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Source: Mike Mozart

How Overcoming The 'Pringles Factor' Helps Companies Go Green

By Nicole Caldwell

Most companies would love to have their brands become part of everyday language as a common noun. We know exactly what people are talking about if they ask for a Kleenex or a Band-Aid. But Pringles may not be so pleased with its new, colloquial adaptation. The chip company is such a bad environmental offender, it’s become a noun in the lexicon of polluters. “The Pringles factor” is a new phrase referring to packaging comprised of so many different materials as to render the item unrecyclable. Whether that’s a coffee cup lid, crisp packet, food wrapper, shampoo sachet, or a even straw, there’s a common, blanket term now.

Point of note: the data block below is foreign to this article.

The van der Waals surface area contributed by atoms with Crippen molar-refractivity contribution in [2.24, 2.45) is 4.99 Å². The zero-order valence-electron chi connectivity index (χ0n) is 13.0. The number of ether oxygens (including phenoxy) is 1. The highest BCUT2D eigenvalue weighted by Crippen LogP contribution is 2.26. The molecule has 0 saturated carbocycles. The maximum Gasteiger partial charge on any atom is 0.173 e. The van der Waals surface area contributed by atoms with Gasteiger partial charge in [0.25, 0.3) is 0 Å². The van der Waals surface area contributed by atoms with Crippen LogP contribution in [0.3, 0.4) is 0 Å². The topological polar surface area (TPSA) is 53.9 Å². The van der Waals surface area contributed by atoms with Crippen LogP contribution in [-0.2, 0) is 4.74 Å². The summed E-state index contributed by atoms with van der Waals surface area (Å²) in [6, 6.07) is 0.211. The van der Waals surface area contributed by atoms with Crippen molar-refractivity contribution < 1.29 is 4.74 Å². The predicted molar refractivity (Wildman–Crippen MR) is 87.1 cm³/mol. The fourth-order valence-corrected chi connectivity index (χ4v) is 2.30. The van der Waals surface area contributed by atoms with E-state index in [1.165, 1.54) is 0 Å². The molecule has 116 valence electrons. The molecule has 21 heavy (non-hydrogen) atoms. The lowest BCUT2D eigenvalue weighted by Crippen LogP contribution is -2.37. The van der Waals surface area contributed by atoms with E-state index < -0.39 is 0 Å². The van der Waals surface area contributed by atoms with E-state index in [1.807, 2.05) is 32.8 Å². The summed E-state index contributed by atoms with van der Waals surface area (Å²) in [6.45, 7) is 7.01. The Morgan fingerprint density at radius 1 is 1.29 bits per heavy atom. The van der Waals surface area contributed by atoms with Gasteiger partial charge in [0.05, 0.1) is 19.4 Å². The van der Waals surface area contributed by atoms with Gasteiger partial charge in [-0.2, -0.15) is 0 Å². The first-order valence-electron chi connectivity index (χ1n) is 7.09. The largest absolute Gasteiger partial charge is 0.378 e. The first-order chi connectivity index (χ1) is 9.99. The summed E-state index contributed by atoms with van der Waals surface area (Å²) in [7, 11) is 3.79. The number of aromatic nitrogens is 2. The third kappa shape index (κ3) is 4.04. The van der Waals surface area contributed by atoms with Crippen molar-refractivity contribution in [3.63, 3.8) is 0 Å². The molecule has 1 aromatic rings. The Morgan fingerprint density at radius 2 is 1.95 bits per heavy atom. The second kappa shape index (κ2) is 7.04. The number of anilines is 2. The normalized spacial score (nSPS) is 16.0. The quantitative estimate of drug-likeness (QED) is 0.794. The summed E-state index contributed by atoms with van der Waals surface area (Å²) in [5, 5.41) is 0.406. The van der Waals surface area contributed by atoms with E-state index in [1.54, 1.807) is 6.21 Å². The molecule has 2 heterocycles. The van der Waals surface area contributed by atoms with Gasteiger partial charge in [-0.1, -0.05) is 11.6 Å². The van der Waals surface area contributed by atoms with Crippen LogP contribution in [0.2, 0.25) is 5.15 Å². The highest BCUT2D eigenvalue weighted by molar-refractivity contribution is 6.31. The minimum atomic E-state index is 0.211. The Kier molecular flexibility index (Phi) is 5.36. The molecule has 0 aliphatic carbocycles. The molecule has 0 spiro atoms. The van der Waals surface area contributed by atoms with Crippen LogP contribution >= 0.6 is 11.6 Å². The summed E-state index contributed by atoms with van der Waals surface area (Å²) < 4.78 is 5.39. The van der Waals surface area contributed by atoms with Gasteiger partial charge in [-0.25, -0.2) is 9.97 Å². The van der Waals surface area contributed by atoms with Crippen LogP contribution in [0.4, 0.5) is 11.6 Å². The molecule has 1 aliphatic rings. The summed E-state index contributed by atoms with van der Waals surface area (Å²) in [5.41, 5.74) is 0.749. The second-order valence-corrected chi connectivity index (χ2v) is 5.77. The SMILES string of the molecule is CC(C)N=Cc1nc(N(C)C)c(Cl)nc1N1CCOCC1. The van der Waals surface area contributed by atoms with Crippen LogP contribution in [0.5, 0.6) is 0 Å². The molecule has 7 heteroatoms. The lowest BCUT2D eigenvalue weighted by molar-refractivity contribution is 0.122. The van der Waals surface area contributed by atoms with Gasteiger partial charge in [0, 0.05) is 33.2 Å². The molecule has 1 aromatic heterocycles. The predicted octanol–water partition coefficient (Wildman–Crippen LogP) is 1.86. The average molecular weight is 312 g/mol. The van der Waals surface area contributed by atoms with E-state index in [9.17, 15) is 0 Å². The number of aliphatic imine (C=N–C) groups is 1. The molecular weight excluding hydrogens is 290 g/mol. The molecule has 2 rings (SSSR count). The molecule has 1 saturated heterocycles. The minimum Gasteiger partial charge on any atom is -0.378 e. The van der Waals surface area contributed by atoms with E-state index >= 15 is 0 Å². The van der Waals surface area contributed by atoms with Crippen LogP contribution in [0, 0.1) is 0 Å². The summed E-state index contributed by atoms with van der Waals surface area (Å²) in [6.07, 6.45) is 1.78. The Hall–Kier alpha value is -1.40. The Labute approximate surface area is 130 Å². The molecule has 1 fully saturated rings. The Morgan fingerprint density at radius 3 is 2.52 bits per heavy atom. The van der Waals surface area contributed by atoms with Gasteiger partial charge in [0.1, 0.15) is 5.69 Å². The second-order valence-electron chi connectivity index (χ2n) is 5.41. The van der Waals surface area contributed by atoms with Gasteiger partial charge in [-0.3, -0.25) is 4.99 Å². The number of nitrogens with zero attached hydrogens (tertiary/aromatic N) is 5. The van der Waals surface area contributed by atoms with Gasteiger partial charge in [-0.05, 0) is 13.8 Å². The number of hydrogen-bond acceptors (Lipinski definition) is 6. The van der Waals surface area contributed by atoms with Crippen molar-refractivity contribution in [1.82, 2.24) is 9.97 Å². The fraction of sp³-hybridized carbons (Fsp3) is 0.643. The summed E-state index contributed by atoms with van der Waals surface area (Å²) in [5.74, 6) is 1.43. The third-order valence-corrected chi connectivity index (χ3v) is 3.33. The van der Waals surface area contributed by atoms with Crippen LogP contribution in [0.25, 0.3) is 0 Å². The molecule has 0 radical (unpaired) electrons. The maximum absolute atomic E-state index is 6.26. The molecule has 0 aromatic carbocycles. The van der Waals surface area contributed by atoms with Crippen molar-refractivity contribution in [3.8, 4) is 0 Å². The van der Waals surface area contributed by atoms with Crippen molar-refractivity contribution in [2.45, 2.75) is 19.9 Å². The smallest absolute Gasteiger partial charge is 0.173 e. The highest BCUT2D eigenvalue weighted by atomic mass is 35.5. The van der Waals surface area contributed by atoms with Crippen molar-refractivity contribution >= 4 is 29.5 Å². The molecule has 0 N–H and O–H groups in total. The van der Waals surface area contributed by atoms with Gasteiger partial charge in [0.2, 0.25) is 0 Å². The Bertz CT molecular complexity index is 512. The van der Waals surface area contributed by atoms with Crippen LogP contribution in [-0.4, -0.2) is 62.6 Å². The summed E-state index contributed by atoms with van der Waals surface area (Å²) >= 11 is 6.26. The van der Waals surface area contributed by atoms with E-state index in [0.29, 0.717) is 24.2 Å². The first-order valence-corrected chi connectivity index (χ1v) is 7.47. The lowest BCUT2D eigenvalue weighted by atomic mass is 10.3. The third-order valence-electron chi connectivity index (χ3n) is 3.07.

“What idiot designed this in terms of recyclability?” Simon Ellin, chief executive of the Recycling Association, asked of Pringles canisters during a BBC interview. “We’ve got a cardboard tube, a metal bottom, a plastic lid. The Pringles factor—right at the design stage, we’ve got to get that right. What we’re putting in our recycling bins has got to be recyclable. We’ve got to get away from the Pringles factor.”

In their own defense, a Pringles spokesman emphasized the chip company’s commitment to the planet. “All parts of a Pringles can act as a barrier to protect the chips from environmental contamination and to keep them fresh,” the spokesman said. “The freshness of our chips means a longer shelf life, which minimizes food waste.” The spokesperson went on to explain, “We take our responsibilities to the planet we all share seriously and are continuously working to improve our environmental performance.”